20 top tips for travelling in Thailand

 In Thailand, TRAVEL TIPS

Thailand was the very first place that I travelled fresh out of my A level exams in 2013, just turned 19. It was the trip that kickstarted my wanderlust and those 9 weeks that I spent backpacking around South East Asia will always hold a very special place in my heart.

At the time I hadn’t quite mastered the art of travelling, taking photos, writing notes and jotting down tips and tricks for blog posts all at the same time, and now? My knowledge is probably pretty outdated.

Thailand is such a popular destination for first time backpackers due to it’s low cost of living, and high delivery of adventure and freedom (partying). From buy one get one free buckets and partying with international backpackers in some of the most gorgeous locations in the world, to elephant sanctuaries, PADI diving certificates and island hopping – it’s not hard to see why it’s popular.

Even though it’s a relatively cheap destination for a backpacker, there are still tips and tricks for saving money and making sure you have the smoothest of rides and so when Where’s Mollie contributor and adventurer Robyn came back from her month adventure in Thailand in June, I was ready to pick her brains.

How to budget for a month in Thailand

Here are 20 top tips and tricks for travelling in Thailand…

1. Unlock your phone before you go.

It’s pretty important to keep your family up-to-date on your location and adventure amidst your travels through Thailand, both for your own safety as well as to share your experiences with them. Gotta keep your friends and Instagram fresh too! If you unlock your phone before you go, you can purchase a Thai SIM card and have internet on the go at a fraction of the cost your home mobile provider would charge you!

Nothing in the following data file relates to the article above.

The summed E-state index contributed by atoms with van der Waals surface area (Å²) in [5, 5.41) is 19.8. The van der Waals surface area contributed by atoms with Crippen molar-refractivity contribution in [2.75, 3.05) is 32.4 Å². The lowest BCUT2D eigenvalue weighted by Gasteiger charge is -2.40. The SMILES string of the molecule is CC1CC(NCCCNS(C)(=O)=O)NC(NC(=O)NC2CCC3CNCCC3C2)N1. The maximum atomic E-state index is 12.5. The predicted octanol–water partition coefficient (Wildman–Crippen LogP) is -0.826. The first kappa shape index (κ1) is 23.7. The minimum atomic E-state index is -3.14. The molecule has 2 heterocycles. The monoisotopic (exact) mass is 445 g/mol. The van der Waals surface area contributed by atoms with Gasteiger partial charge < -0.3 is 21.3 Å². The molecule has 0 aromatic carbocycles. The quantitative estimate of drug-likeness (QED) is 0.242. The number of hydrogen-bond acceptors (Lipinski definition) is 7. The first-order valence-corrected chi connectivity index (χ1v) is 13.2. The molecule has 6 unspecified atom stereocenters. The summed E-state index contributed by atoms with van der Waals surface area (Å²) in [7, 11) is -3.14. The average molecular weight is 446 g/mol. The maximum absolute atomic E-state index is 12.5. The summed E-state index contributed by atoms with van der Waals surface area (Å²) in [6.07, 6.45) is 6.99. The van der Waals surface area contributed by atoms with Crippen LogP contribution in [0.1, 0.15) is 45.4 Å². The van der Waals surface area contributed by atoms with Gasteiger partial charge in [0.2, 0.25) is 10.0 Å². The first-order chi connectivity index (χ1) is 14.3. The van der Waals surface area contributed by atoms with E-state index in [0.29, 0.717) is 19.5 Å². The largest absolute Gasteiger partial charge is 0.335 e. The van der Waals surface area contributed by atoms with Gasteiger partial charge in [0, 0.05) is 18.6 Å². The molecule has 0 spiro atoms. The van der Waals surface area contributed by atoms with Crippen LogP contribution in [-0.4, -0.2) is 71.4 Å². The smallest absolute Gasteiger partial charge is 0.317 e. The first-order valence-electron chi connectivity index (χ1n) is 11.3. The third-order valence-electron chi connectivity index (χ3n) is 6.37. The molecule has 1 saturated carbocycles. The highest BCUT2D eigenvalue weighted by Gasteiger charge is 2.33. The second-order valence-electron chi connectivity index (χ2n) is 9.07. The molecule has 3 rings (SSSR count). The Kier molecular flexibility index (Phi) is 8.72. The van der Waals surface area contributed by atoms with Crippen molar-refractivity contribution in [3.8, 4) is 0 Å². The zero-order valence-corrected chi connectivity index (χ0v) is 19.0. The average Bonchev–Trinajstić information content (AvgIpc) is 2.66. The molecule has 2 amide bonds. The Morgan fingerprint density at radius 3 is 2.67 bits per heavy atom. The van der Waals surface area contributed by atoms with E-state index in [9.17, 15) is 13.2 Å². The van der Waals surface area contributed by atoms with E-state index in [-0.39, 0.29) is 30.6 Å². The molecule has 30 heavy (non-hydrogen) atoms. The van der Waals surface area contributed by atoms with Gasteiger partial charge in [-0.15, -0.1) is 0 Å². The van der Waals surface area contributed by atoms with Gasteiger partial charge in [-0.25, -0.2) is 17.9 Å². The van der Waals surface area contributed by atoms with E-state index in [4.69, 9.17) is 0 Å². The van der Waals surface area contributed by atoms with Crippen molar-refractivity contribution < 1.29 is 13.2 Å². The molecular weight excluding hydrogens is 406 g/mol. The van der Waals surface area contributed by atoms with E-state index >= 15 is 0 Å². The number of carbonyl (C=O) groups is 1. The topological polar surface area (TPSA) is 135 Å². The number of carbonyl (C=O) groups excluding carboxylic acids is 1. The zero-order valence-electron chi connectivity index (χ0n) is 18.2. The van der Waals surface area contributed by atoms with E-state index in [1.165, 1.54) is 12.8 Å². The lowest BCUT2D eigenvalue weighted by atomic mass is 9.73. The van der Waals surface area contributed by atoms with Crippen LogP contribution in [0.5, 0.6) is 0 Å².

I only realized when I rocked up to Suvarnabhumi airport that my phone was still locked to my home network and couldn’t purchase a SIM card. Safe to say I spent quite a bit of time asking for the WiFi password at every restaurant. It was very annoying for me – don’t make the same mistake!

On that note…

2. Buy a local SIM card.

The next step is buying a SIM card. It’s easy to buy a SIM card as soon as you arrive at Suvarnabhumi airport (the largest airport in Bangkok – I’m sure it’s similar at other large airports too!) and there are lots of different packages on offer. There is definitely something for everyone (data wise and price wise). If not, it’s easy to pick one up in the city.

Top tip: the highest speed internet SIM card is with the carrier AIS. They have a stand at Suvarnabhami airport between arrival gates 6 & 7 & shops all over Thailand. Packages range between 160 – 670 baht. You can check out the different packages you can buy here.

3. Stock up on insect repellent.

Bugs are pretty bad throughout Thailand and you do not want to spend your time constantly itching. It can get uncomfortable pretty quickly. 

Before you leave make sure you stock up on insect repellent containing 10% DEET. I would recommend having at least two bottles with you at all times. One in your large backpack and one in your small carry on bag. 

  • For a good deet-based repellent, try OFF! Deep wood insect repellent. Click here to buy on Amazon.
  • If you prefer something without deet, try Cutter Lemon Eucalyptus insect repellent. Click here to buy on Amazon.

If you do suffer from bug bites during your time then pop into 7/11 (main convenience store) or any pharmacy to buy Tiger Balm. It is a menthol based gel that provides a cooling sensation when applied to the skin. 

4. Bring a reusable water bottle.